By Tom Still

MADISON, Wis. – The total value of exports from Wisconsin has been flat for years, in part for purely market reasons but no doubt also because of constant uncertainties over the rules of trade. It is time to restore some certainty to the process, and Wisconsin’s congressional delegation can help.

Not since there was a post-recession jump of nearly 18 percent in Wisconsin exports in 2010 has the dial moved much at all. Exports of all types – manufactured goods, agricultural goods, electronic equipment, plastics, paper and more – totaled $19.8 billion in 2010 and have since grown slightly per year, to $22.7 billion in 2018.

Since 2015, the picture has worsened. There were $22.4 billion in Wisconsin exports that year, which means there has been almost no increase since then. The worst news is that export totals in 2019 are likely to come in much lower than 2018 for Wisconsin, based on U.S. Census Bureau estimates, and could fall by $1 billion this year alone.

That’s bad news for Wisconsin farmers, durable goods manufacturers and makers of high-tech products, all of whom rely at least in part on sales overseas to stay in business.

Part of the fix is seemingly out of reach for now – a trade agreement with China, which was Wisconsin’s third-largest trading partner in 2018. Tensions over Hong Kong, Taiwan, intellectual property theft and more have combined to mean any end to that trade war may be well into the future.

The biggest chunk of the solution is within sight: That is the effort to reach consensus on the replacement treaty for the North American Free Trade Agreement.

On the table is the U.S.-Mexico-Canada Agreement, or USMCA, which would replace NAFTA as the primary governing pact between the three nations. It was signed in November 2018 by leaders from all three countries, but NAFTA remains in effect until Congress votes on a bill to implement the replacement.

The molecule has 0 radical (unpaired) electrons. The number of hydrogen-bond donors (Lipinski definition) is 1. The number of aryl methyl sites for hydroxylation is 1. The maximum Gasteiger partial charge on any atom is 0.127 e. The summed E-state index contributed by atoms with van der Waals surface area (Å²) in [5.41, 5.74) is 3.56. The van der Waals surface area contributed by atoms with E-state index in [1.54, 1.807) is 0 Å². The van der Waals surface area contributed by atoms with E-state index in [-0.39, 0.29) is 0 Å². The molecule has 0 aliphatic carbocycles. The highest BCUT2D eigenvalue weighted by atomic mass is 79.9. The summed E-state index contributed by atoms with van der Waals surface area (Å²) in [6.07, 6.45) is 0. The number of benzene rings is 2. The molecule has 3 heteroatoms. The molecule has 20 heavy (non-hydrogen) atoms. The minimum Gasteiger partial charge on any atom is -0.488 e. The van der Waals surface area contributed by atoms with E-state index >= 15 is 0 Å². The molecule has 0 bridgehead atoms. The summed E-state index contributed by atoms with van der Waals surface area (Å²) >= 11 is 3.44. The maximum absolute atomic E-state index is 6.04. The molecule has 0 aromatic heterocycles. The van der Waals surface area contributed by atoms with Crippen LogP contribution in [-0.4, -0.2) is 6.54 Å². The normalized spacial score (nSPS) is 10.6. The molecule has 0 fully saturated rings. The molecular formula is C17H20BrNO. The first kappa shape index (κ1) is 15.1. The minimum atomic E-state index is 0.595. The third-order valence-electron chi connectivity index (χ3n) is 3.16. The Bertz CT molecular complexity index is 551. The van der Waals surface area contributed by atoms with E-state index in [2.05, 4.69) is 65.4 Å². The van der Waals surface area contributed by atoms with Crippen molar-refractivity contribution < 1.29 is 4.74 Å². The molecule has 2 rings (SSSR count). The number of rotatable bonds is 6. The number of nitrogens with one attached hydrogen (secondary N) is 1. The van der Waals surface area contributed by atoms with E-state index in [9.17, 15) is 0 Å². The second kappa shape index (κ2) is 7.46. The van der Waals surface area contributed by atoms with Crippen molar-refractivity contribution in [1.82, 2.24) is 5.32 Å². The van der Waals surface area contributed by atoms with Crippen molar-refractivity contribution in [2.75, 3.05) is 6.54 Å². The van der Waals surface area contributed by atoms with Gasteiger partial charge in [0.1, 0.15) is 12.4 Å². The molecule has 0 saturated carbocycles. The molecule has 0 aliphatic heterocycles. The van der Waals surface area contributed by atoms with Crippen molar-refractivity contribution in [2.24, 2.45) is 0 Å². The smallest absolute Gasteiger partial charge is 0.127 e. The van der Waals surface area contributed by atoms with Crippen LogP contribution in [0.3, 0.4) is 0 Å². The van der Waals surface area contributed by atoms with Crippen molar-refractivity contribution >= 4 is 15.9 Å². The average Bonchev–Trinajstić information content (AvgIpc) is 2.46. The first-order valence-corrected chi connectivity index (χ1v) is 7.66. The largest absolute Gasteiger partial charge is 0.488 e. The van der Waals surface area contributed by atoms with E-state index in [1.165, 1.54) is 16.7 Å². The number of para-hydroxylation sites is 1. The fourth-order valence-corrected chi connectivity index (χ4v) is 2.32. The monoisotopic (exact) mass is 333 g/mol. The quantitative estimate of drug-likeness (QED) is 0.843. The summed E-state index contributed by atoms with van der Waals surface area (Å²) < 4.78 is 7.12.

Among a host of details, the USMCA includes improved “rules of origin” for various products, modernizes food and agricultural trade, installs protections of intellectual property and includes new chapters covering digital trade and storage of data, anti-corruption, regulatory practices and small and medium-sized businesses.

There are multiple “side letters” on specific products or processes, some of which have homes in Wisconsin, such as cheese, distilled spirits, biologics, natural water resources and more. One prominent provision of USMCA would give U.S. dairy farmers greater access to the Canadian market.

So, what’s the holdup? Some Democratic members of Congress aren’t satisfied with USMCA’s provisions related to labor, the environment, drug pricing and enforcement. A nine-member working group named by House Speaker Nancy Pelosi and headed by House Ways and Means Chairman Richard Neal is focusing on those areas in its talks with U.S. Trade Representative Robert Lighthizer.

There were signs of a breakthrough in late summer, but they have given way to inaction – so much so that some observers have begun to question whether House Democrats are able to juggle the mechanics of an impeachment process and a major trade deal at the same time.

Failure to do so has its consequences. Wisconsin is a state that relies on trade. The state’s largest trade markets by far are Canada and Mexico, and passage of USMCA could expand those relationships.

According to the U.S. Chamber of Commerce, trade with Canada and Mexico directly or indirectly supports 231,000 Wisconsin jobs and accounts for $10.9 billion in all exports. Leading categories are industrial machinery, electric machinery, medical equipment, vehicles, plastics and paper, as well as a mix of agricultural products.

Wisconsin’s split House delegation, especially, can lead the way by underscoring the state’s reliance on trade and by making it clear the Midwest is generally more sensitive to trade barriers than other parts of the country.

Congress can walk and chew gum at the same time. It’s time for the House to sink its teeth into reaching a compromise on the U.S.-Mexico-Canada trade agreement.

Still is president of the Wisconsin Technology Council. He can be reached at